I have an acquaintance who recently had to make all the hospice then funeral arrangements for her sister who passed from stage IV lung cancer. Meanwhile, her dad has stage IV cancer, her mom has progressed Alzheimer’s, and her elderly neighbor friend just lost his wife. He is now living alone, lost and depressed and she worries for him. She was so distraught on our first meeting it seemed like she wanted to cry from the weight of it all but couldn’t. There were too many pressing, practical matters to address. Once she returned from her sister’s Celebration of Life she confided that perhaps she will train to become a Death Doula after all is said and done. Considering the amount of experience she’ll have from handling so many transitions in her family I should think she’ll make an excellent doula! There are now plenty of online resources for this burgeoning field, which is actually quite exciting and quite overdue! For example, there’s the National End-of-Life Alliance (NEDA) which appears to have just about every resource one could need. Their mission statement, vision and goals:
NEDA seeks to inspire positive, creative change in American death practices by creating high standards, ethical and practical guidelines, and rich networking opportunities for all EOLDs, resulting in meaningful experiences for the dying, their caregivers, and the agencies involved.
To create a cultural shift where trained EOL doulas are welcomed at the bedside of every death as part of the natural continuum of care for the dying
To integrate EOL doula concepts into accepted mainstream practices
To provide inclusive support of all EOL doulas and trainers who meet ethical and conduct standards
To achieve status for EOL doulas as qualified practitioners who provide appropriate, integrative, and ethical care at end of life
To enjoy the same professional and economic standing as others offering end-of-life services.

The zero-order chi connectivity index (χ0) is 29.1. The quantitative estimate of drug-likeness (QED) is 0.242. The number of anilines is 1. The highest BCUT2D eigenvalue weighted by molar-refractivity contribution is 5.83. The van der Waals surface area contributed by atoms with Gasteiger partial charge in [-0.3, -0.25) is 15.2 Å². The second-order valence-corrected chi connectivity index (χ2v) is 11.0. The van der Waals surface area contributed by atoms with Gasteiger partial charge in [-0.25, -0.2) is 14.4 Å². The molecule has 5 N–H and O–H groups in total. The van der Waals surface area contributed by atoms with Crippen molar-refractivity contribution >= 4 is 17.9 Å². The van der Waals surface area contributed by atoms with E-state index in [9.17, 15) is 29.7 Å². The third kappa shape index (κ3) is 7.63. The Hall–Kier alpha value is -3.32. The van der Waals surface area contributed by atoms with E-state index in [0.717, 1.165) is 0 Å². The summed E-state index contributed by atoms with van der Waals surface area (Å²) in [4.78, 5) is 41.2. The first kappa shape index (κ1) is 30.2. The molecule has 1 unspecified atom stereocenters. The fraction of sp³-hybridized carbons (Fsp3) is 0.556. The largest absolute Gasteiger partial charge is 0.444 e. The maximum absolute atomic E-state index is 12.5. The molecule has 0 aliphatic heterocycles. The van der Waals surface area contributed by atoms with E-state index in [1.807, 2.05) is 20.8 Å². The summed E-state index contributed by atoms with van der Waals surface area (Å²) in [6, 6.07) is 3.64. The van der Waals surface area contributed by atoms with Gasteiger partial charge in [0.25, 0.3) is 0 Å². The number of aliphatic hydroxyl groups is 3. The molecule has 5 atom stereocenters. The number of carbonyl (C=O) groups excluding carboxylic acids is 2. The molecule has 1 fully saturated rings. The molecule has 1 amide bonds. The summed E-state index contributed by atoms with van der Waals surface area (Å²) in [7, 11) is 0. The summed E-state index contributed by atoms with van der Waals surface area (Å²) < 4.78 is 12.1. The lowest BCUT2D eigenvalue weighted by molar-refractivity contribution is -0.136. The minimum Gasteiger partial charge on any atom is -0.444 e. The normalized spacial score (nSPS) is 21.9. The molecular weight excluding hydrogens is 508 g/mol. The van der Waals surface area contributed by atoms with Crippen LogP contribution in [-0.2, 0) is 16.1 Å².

We value EOL doulas who provide non-medical, holistic support and comfort to the dying person and their family, which may include education and guidance as well as emotional, spiritual or practical care.
We value and respect the diverse voices and viewpoints of all doulas, trainers, and others whose practices honor the individual traditions, heritages, experiences and unique needs of the dying, and their loved ones.
We value a cultural environment that encourages the potential for healing exchanges between doulas and the dying, the family, and the healthcare team as part of the life-death process.
We embrace the Doula Model of Care that recognizes the need for ethical, compassionate care for all, and emphasizes empowering, non-judgmental support to maximize the self-determination of the individual and honor significant others and family as part of the circle of care.
We acknowledge and honor the fundamental value and dignity of all individuals. To this end, we strive to create an environment that is welcoming to all, and where each person feels accepted, included, seen, heard, valued, and safe. We pledge ourselves to developing and maintaining an environment that recognizes, understands, and appreciates the impact of differences such as race, ethnicity, gender, class, education, age, sexual/affectional orientation, physical ability, language, political affiliation, economic status, immigrant/citizenship status, military experience, and legal position.
Another resource that comes with book and very affordable course is offered by psychologist, psychotherapist, sophrologist, (and fellow druid), Philip Carr-Grom, which is called, “The Seven Valleys”. I am hoping to take this course soon and find new ways to view the journey that my western upbringing so woefully lacks.
In Philip’s website he describe it as follows:
“…[an] ancient Sufi story, adapted to a modern form, which can be used for psycho-spiritual development, and which has also been used for the past forty or so years as a way of preparation for a peaceful transition at death into the next world.”
In my heart of hearts I honestly feel it is time we grew up, initiated ourselves, and open our hearts once again to the realms that birthed us into the physical and receive us with open arms at our exit. Demystifying, embracing and honoring the death process has the potential to profoundly change the consciousness of our species. Isn’t it about time?
John Lerma, MD
Death Doula / NEDA